Wise words from my man Josh Green over at The Atlantic, on the vanity that is the current crop of undecided superdelegates:
Barack Obama and Hillary Clinton woo superdelegates and vie for the Democratic nomination -- but at what cost to the party?
As if further proof were needed, this front-page piece on superdelegates in Sunday's New York Times confirms what everyone already knows: the Democratic primary fight is damaging the party. What's irksome about the piece (and the accompanying video) is not the point it makes, but the superdelegates themselves -- to be specific, the uncommitted superdelegates, who are forever alternating between pious concern about the damage inflicted on their party and boundless self-regard as they patiently explain their decision to "keep their powder dry" and withhold until the Democratic convention in August their Solomonic decision on which candidate to support.
This is nonsense. Superdelegates can worry about the party, or they can preen and carry on about the importance of their role. They can't do both. The only thing the Clinton and Obama campaigns agree on is that neither can secure the nomination with pledged delegates alone. So the uncommitted superdelegates wringing their hands in the Times are the same ones who will ultimately decide the nominee. Why wait until August? If they truly cared about ending the primary, they could do so in a matter of days or weeks. All they need to do is declare their allegiance now.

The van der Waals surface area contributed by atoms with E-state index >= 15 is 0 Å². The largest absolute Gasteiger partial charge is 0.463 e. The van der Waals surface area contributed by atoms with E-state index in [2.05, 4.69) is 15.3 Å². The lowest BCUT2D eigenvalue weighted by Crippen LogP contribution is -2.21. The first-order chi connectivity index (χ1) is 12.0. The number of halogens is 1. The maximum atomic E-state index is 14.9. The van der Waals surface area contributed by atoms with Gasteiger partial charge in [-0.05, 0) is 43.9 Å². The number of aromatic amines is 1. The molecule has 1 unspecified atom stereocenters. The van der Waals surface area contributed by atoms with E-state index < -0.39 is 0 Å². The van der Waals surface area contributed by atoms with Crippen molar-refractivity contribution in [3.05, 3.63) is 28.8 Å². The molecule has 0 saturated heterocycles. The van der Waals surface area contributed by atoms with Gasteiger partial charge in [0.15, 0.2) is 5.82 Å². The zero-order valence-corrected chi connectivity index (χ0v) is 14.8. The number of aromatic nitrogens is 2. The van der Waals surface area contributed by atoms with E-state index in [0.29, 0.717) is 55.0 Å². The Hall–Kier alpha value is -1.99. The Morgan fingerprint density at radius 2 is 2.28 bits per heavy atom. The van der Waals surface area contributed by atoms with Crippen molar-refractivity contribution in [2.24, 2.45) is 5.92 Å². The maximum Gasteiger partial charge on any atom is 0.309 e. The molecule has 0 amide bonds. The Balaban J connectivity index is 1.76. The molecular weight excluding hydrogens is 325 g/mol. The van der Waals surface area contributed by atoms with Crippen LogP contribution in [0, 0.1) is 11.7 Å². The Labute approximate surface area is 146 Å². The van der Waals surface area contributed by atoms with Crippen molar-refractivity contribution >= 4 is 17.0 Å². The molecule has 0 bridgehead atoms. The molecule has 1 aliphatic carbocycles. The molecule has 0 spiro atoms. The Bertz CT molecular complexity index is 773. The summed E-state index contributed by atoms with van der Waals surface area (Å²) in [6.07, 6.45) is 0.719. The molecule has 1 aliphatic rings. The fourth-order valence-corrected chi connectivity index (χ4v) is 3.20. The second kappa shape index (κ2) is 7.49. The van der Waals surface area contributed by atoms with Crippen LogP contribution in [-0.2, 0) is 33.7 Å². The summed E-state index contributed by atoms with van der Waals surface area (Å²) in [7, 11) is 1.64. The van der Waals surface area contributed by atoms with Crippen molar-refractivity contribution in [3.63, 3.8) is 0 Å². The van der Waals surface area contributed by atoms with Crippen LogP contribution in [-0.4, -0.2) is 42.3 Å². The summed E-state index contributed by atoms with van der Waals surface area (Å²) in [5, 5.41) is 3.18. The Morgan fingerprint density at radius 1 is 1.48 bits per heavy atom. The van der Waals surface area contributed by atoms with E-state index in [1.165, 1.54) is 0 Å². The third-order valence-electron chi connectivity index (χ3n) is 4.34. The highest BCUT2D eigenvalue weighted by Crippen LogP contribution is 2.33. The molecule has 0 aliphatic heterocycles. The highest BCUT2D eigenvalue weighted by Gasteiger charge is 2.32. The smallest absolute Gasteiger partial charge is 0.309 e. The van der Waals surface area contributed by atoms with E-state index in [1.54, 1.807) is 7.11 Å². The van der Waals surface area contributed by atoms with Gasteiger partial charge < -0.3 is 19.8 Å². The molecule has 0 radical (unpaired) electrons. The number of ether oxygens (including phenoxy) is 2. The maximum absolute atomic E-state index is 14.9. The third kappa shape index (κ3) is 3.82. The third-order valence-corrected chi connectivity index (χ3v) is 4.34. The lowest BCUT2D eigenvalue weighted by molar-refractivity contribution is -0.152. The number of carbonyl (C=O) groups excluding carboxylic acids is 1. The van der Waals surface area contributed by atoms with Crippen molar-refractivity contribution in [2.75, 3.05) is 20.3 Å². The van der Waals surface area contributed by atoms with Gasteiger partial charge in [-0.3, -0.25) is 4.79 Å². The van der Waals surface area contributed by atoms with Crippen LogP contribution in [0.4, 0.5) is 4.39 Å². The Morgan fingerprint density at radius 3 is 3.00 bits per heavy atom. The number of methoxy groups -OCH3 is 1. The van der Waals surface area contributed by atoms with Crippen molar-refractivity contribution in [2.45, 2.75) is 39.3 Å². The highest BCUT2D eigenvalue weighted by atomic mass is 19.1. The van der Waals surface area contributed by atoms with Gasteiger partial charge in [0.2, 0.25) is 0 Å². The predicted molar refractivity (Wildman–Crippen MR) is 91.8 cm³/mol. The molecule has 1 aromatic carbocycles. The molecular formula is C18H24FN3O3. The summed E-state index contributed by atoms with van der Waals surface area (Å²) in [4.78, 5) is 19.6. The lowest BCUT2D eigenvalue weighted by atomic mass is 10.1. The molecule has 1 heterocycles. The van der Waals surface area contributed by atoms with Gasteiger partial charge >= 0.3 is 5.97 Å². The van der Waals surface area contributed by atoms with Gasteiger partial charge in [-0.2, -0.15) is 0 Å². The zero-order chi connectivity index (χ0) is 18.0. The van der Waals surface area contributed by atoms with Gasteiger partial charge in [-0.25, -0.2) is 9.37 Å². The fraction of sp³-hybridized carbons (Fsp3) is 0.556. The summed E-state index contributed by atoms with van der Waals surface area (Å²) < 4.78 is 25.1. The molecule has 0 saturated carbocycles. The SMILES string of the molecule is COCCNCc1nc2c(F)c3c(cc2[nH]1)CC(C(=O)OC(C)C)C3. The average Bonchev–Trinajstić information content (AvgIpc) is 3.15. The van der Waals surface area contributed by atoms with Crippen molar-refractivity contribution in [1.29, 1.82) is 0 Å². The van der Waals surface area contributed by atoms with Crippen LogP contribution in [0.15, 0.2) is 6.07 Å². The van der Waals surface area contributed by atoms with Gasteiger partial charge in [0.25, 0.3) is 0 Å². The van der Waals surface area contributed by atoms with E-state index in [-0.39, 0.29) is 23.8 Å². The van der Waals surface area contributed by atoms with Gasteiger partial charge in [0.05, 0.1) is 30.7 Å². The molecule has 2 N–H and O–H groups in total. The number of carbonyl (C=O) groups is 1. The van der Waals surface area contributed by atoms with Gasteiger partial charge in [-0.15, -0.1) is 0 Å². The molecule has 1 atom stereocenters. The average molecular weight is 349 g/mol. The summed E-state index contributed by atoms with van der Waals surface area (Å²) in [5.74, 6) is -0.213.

If all the 352 uncommitted superdelegates (CNN's number) chose Obama, he'd have 1970 delegates and need 55 more to secure the nomination. Slate's Delegate Counter says he could draw a paltry 35 percent of the vote in Pennsylvania and still secure that many. Once superdelegates declared, the race would be over, and the remaining primaries a mere formality. The party could focus on John McCain. The same holds true for Clinton. If the uncommitteds swung her way, she'd have 1,831 delegates to Obama's 1,618. She'd need only reasonable showings through May 6th to cross the delegate finish-line.
The split won't be that lopsided, of course. But by declaring now, rather than in late August, the superdelegates can arrive much sooner at the point where the winner is clear -- the only means of halting the damage to their party. In Washington, there's no happier situation for a politician than to be doing absolutely nothing and getting great press for it. But let's be clear about one thing: keeping their powder dry profits the superdelegates, but comes at the expense of their party. It shouldn't take Solomon to see that.
— Joshua Green